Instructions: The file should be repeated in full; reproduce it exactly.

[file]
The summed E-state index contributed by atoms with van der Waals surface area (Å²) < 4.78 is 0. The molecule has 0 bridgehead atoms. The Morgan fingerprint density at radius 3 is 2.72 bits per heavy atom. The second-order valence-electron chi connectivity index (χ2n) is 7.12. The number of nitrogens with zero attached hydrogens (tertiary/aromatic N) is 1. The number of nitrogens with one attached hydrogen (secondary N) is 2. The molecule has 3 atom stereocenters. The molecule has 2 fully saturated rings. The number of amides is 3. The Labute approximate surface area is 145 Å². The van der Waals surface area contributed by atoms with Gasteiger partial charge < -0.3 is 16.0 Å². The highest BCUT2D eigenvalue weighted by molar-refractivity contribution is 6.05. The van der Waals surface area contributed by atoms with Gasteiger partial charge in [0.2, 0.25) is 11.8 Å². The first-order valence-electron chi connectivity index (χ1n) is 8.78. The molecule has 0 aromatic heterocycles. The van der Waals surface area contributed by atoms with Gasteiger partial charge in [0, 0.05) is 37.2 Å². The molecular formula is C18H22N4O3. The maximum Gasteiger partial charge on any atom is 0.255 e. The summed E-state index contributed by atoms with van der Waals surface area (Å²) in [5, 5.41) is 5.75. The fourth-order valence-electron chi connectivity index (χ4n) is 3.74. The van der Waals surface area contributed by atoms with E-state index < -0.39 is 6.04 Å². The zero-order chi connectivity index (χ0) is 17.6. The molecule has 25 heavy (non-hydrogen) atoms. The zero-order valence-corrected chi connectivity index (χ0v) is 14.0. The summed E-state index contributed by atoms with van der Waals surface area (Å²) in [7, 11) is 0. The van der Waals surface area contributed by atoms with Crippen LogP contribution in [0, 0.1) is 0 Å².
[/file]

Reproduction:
The summed E-state index contributed by atoms with van der Waals surface area (Å²) < 4.78 is 0. The molecule has 0 bridgehead atoms. The Morgan fingerprint density at radius 3 is 2.72 bits per heavy atom. The second-order valence-electron chi connectivity index (χ2n) is 7.12. The number of nitrogens with zero attached hydrogens (tertiary/aromatic N) is 1. The number of nitrogens with one attached hydrogen (secondary N) is 2. The molecule has 3 atom stereocenters. The molecule has 2 fully saturated rings. The number of amides is 3. The Labute approximate surface area is 145 Å². The van der Waals surface area contributed by atoms with Gasteiger partial charge < -0.3 is 16.0 Å². The highest BCUT2D eigenvalue weighted by molar-refractivity contribution is 6.05. The van der Waals surface area contributed by atoms with Gasteiger partial charge in [0.2, 0.25) is 11.8 Å². The first-order valence-electron chi connectivity index (χ1n) is 8.78. The molecule has 0 aromatic heterocycles. The van der Waals surface area contributed by atoms with Gasteiger partial charge in [0, 0.05) is 37.2 Å². The molecular formula is C18H22N4O3. The maximum Gasteiger partial charge on any atom is 0.255 e. The summed E-state index contributed by atoms with van der Waals surface area (Å²) in [5, 5.41) is 5.75. The fourth-order valence-electron chi connectivity index (χ4n) is 3.74. The van der Waals surface area contributed by atoms with E-state index < -0.39 is 6.04 Å². The zero-order chi connectivity index (χ0) is 17.6. The molecule has 25 heavy (non-hydrogen) atoms. The zero-order valence-corrected chi connectivity index (χ0v) is 14.0. The summed E-state index contributed by atoms with van der Waals surface area (Å²) in [7, 11) is 0. The van der Waals surface area contributed by atoms with Crippen LogP contribution in [0, 0.1) is 0 Å².